Choking a knot to the ring and ring causes two areas of thought. Firstly that less rope is available for shock absorption and that the stopper knot can creep away from the ring when the rope is not loaded and a careless move may result in a fall and shock load.

We are designing a drop test for the 'cinched ring and ring' which will be carried out at a research facility in April. We plan to find a set-up with the most shock absorbing qualities and we will look at different types and age of rope as well as midline knots.

A trees flexibility will also aid shock absorption especially if the climber has set redirects. It is hard to quantify these things, a climber must get used to 'feeling' a tree.

A climbing system and climbing style must be prepared to negate shock loading scenarios.

A Climbing Scenario

The following photo story shows how easily a climber may change between 1:1 and 2:1 systems to achieve different objectives in a work scenario.

The following photo's describe a small amount of rigging possibilities and I hope that you may begin to see a larger amount of rigging potential and how you can apply these ideas for a smoother and safer job.


Initial access

Throw line is isolated on a branch, rope is pulled over and cinched against branch with a

running bowline. Osaka san access' with 1:1.



Check anchor point and set a ring to ring with 2:1 system.

Osaka san chose to access with a foot-clamp and he used his lanyard to hold his bridge ring higher which helped slack

tend the Hitch-Hiker.


Limb walk to crotch and tie alpine butterfly changing 2:1 to 1:1.

Osaka san needs to climb through a natural crotch to maintain a good rope angle and decides to change to a 1:1 system to reduce wear on the tree and reduce friction in his climbing system.

A midline knot is tied as high as feasible above the hitch and the splice is clipped to it.

He attaches his lanyard to a strong branch before un-clipping his climb line.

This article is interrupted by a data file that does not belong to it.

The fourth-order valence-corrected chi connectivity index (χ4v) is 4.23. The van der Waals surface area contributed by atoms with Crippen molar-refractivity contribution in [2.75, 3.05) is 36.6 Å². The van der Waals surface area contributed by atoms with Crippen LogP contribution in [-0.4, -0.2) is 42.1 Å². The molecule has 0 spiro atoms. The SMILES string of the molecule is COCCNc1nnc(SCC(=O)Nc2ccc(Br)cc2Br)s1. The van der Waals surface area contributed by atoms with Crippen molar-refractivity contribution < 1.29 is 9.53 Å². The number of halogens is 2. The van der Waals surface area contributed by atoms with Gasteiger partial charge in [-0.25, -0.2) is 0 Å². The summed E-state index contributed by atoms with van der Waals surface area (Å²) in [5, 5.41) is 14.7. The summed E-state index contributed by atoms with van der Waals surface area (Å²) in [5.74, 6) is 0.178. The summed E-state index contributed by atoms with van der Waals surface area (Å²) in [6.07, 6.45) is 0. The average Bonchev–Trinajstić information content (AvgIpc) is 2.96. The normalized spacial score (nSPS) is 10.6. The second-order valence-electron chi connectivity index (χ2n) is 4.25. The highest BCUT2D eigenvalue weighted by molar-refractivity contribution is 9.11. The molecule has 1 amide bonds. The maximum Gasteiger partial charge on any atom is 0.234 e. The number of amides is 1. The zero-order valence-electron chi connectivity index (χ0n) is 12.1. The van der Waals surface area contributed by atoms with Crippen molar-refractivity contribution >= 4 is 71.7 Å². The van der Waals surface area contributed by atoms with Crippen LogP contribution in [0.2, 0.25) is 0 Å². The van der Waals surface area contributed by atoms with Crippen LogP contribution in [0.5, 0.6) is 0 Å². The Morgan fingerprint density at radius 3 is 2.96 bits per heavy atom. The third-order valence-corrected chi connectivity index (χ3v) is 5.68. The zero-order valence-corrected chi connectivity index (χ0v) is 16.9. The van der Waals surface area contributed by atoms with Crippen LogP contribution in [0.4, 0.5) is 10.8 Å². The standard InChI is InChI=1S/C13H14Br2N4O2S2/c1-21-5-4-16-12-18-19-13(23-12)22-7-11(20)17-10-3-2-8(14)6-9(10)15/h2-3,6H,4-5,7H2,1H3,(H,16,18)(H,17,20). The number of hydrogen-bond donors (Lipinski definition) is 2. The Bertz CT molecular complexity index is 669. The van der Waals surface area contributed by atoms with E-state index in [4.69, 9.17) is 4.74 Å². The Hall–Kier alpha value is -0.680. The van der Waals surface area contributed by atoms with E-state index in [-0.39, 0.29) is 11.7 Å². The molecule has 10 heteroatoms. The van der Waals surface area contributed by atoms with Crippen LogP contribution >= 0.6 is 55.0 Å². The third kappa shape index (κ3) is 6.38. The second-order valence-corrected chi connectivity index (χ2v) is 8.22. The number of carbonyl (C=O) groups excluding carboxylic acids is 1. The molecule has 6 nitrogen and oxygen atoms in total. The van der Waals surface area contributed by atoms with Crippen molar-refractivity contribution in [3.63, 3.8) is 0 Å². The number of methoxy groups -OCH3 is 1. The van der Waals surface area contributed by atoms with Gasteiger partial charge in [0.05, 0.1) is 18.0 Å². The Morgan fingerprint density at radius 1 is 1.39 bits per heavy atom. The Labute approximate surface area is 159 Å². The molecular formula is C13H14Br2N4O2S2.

Drop through crotch and re-ascend to alpine butterfly.

The climbing move is easily accomplished and Osaka san returns a happy man.


The next work station is below and there are no obstructing limbs so Osaka san changes back to 2:1 and descends.

He attaches his lanyard to a strong branch before un-clipping his climb line.


His final work station is above him so Osaka san tie's a midline knot above his splice, clips a karabiner to it and pulls it up to choke on the ring and ring and ascends on a 1:1.

He attaches his lanyard to a strong branch before un-clipping his climb line.


He can tie the midline knot at any point above the splice. If he lets the splice hang downwards he can position it at any height on the tree.

A climber should position it in reach from the next work station for an easier changeover later.

If a traditional large size ring and ring is used the knot will pass right through the ring. The modified ring and ring uses a large ring size of 34mm which is smaller than normal.


Ascend to splice eye, change back to 2:1 and descend to floor.

He attaches his lanyard to a strong branch before un-clipping his climb line.


Retrieve rope and ring and ring.


This scenario shows an example of a climber who repetitively alters the rigging on his life support system.

While these techniques are far from complicated it is IMPORTANT to understand the consequences of poorly executed rigging.

Shop K are open for anybody to come to talk and climb, we run workshops that introduce safe climbing practice and can advise on the whereabouts of bonafide professional courses.

Please do get in touch as all of this is for your benefit.....(and for the trees!)




A Hauling System

This rigging technique enables a climber to transfer weight into an object, it gives mechanical advantage to help with the hauling of ... anything.

The ease of raising a person is astounding. It has rescue capabilities.